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Trip Report

North Fork Entiat River, Pyramid Creek & Pyramid Mountain

Central Cascades

Trip Report By

WTA Member

 

 

500 

Hiked Aug 19, 2012

Type of Hike

Multi-night backpack
Solitude, solitude, and more solitude. Not to mention flowers, jagged peaks, and wild mushrooms. Need I say more? I got the idea for this trail loop from "Backpack Washington" by, Douglas Lorain. My peak bagging information was largely filled in by the "Cascade Alpine Guide", Fred Beckey and "Summit Routes" by,Stephenson and Bongiovanni. I wanted peaks to bag and my partner wanted lakes, meadows, and beauty. Nobody was disappointed. Our first day was a long steady hike up a dry trail through classic east side ponderosa forests. The trail can be steep at times and pretty chewed up by our equestrian friends. Not to fear though there are more than enough switchbacks to ease the difficulties. The non-stop creeks, meadows, and vistas make it very worthwhile. Our 4 day trip averaged ~10 miles per day. Our first two nights used the same camp site in a basin below Cardinal Peak (8590'). My second day was spent scrambling three of Washington's highest 100 peaks, the aforementioned Cardinal, Saska (8409'), and Emerald (8422'). The difficulties were not great but loose rock was the order of the day (so be careful if you go). My summits were blessed with an American Kestrel, and two Mountain Blue Birds. My partner chose a no-less-elevation-gaining-day starting by accompanying me to Saska Pass to begin my scrambling. She then headed back through camp and on to Fern Lake. This was reported to be a "top ten" alpine lake with fantastic campsites, alpine granite all around, and a stout hike up to it. Our third day headed eastward towards Pyramid peak. The map showed way too much trail for us so off we went as the crow flies. Once crossing Grouse Pass from the west the trail drops steeply into the South Fork of Pyramid Creek. We veered off towards the east over and through two high valleys. Infrequently tracked but not impossible. Upon crossing into the second valley we picked up a faint cairned trail just below the talus and cliff bands, right where you'd expect it. Blue Grouse were frequently rousted while passing through the tamaracks here. The summit of Pyramid once had a fire lookout. It now has expansive views and quite a bit of wind. The north side drops an astounding 7125' to lake Chelan below. Be sure to look for the old outhouse which is 100' below the summit on the NE corner. The view and exposure are hard to beat. Our hike out was full of flowers and Smith boletes. Our packs nearly bursting with the latter. Camp sites along the Pyramid Creek trail were frequent and roomy. One, Three Tree Camp, even had a bear box for your food. After passing it we noticed dozens of trees which had been clawed by bears, some at quite dramatic heights. I would do this hike again in the fall to see the golden larches although there are sure to be many hunters. There were bugs but they were not bad. Valley temperatures were ~45 at night, our camp at ~7500' had frost the last morning. Total hiking distance excluding peak bagging and Fern lake but including a trip to Saska Pass was ~26 miles. Fern lake was a 3 mile diversion. The peak trilogy was about 6000' of gain mostly from the valley bottom. The ridge was so tortuous I wouldn't recommend it to anyone. From camp in the meadow it took me 8 hours for all three.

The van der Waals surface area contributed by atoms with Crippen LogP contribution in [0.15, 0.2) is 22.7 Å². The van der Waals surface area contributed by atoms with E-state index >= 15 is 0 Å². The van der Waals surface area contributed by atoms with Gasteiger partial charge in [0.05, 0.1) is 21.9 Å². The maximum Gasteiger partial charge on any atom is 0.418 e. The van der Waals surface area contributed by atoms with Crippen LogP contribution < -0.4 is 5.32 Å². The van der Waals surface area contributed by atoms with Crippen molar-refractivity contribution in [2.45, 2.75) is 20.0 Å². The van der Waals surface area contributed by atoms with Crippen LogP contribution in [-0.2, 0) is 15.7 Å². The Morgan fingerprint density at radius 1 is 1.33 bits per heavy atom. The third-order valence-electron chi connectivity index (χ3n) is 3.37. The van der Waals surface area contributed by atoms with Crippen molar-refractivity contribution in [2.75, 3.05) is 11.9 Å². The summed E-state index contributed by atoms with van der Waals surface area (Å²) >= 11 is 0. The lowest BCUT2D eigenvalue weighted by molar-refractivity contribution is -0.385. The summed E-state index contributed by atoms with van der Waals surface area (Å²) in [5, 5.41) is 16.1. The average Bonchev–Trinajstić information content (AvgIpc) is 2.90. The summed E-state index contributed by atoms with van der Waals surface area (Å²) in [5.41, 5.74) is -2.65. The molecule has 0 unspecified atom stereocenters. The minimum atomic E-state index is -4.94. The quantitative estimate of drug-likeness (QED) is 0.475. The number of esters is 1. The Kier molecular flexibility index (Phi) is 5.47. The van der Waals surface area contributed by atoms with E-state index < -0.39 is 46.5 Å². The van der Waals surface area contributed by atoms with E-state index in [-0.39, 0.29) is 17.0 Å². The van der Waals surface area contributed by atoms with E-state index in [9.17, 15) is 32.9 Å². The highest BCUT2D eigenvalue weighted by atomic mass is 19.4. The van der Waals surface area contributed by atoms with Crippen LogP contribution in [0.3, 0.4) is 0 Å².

Comments

Boletes

The mushrooms appear to be Smith's Boletes, not King Boletes (note the slight blue bruising). But as you've just proven, they're edible, too :-)

Posted by:


"Eric Jain" on Aug 24, 2012 04:33 PM

Smith vs. King

Thanks for the correction. I didn't have guide material with me and was fooled apparently by the bulbous stipe. I was surprised by the mild bluish tinge but felt confident since the staining was very slow to come about. Thanks again.

Posted by:


austineats on Aug 24, 2012 04:33 PM